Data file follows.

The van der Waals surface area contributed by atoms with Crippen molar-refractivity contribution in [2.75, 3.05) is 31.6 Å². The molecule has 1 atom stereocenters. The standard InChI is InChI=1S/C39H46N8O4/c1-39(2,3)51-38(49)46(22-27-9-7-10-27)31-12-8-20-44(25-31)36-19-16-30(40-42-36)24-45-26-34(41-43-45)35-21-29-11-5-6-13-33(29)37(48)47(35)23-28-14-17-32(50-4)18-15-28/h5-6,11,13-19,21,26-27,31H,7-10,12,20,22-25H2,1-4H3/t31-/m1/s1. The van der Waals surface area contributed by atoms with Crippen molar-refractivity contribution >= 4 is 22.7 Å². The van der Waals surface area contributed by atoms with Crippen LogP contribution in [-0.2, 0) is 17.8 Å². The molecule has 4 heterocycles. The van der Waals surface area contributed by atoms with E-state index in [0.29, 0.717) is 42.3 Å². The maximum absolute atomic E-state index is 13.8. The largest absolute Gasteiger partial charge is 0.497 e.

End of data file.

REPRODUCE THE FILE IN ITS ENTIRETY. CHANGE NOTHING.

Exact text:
The van der Waals surface area contributed by atoms with Crippen molar-refractivity contribution in [2.75, 3.05) is 31.6 Å². The molecule has 1 atom stereocenters. The standard InChI is InChI=1S/C39H46N8O4/c1-39(2,3)51-38(49)46(22-27-9-7-10-27)31-12-8-20-44(25-31)36-19-16-30(40-42-36)24-45-26-34(41-43-45)35-21-29-11-5-6-13-33(29)37(48)47(35)23-28-14-17-32(50-4)18-15-28/h5-6,11,13-19,21,26-27,31H,7-10,12,20,22-25H2,1-4H3/t31-/m1/s1. The van der Waals surface area contributed by atoms with Crippen molar-refractivity contribution >= 4 is 22.7 Å². The van der Waals surface area contributed by atoms with Crippen LogP contribution in [-0.2, 0) is 17.8 Å². The molecule has 4 heterocycles. The van der Waals surface area contributed by atoms with E-state index in [0.29, 0.717) is 42.3 Å². The maximum absolute atomic E-state index is 13.8. The largest absolute Gasteiger partial charge is 0.497 e.